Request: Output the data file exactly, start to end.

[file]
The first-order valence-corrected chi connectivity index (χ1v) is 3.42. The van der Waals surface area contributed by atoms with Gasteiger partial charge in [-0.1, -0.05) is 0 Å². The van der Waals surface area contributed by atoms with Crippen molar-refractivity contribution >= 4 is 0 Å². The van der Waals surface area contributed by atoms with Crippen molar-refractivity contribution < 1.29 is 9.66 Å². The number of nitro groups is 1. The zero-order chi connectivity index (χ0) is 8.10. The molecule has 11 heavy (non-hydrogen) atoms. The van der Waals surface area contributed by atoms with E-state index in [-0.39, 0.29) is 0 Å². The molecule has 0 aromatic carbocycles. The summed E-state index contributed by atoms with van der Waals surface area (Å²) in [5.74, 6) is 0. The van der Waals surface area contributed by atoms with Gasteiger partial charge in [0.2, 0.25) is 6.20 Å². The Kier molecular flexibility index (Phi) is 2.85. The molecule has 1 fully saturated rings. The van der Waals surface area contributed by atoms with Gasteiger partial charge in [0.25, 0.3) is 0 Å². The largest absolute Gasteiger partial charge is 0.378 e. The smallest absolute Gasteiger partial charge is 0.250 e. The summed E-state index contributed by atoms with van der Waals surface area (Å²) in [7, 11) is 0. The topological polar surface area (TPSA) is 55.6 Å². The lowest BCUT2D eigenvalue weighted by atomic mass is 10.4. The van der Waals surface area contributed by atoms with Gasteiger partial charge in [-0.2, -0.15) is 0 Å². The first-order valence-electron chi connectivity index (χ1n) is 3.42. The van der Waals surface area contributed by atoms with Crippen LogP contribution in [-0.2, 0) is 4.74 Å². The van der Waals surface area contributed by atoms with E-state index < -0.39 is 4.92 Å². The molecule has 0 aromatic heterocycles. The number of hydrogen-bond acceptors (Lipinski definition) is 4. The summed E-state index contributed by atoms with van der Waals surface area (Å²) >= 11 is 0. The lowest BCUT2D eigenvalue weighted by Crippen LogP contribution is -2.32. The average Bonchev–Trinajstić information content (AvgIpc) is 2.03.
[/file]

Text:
The first-order valence-corrected chi connectivity index (χ1v) is 3.42. The van der Waals surface area contributed by atoms with Gasteiger partial charge in [-0.1, -0.05) is 0 Å². The van der Waals surface area contributed by atoms with Crippen molar-refractivity contribution >= 4 is 0 Å². The van der Waals surface area contributed by atoms with Crippen molar-refractivity contribution < 1.29 is 9.66 Å². The number of nitro groups is 1. The zero-order chi connectivity index (χ0) is 8.10. The molecule has 11 heavy (non-hydrogen) atoms. The van der Waals surface area contributed by atoms with E-state index in [-0.39, 0.29) is 0 Å². The molecule has 0 aromatic carbocycles. The summed E-state index contributed by atoms with van der Waals surface area (Å²) in [5.74, 6) is 0. The van der Waals surface area contributed by atoms with Gasteiger partial charge in [0.2, 0.25) is 6.20 Å². The Kier molecular flexibility index (Phi) is 2.85. The molecule has 1 fully saturated rings. The van der Waals surface area contributed by atoms with Gasteiger partial charge in [0.25, 0.3) is 0 Å². The largest absolute Gasteiger partial charge is 0.378 e. The smallest absolute Gasteiger partial charge is 0.250 e. The summed E-state index contributed by atoms with van der Waals surface area (Å²) in [7, 11) is 0. The topological polar surface area (TPSA) is 55.6 Å². The lowest BCUT2D eigenvalue weighted by atomic mass is 10.4. The van der Waals surface area contributed by atoms with Gasteiger partial charge in [-0.2, -0.15) is 0 Å². The first-order valence-electron chi connectivity index (χ1n) is 3.42. The van der Waals surface area contributed by atoms with Crippen LogP contribution in [-0.2, 0) is 4.74 Å². The van der Waals surface area contributed by atoms with E-state index < -0.39 is 4.92 Å². The molecule has 0 aromatic heterocycles. The number of hydrogen-bond acceptors (Lipinski definition) is 4. The summed E-state index contributed by atoms with van der Waals surface area (Å²) >= 11 is 0. The lowest BCUT2D eigenvalue weighted by Crippen LogP contribution is -2.32. The average Bonchev–Trinajstić information content (AvgIpc) is 2.03.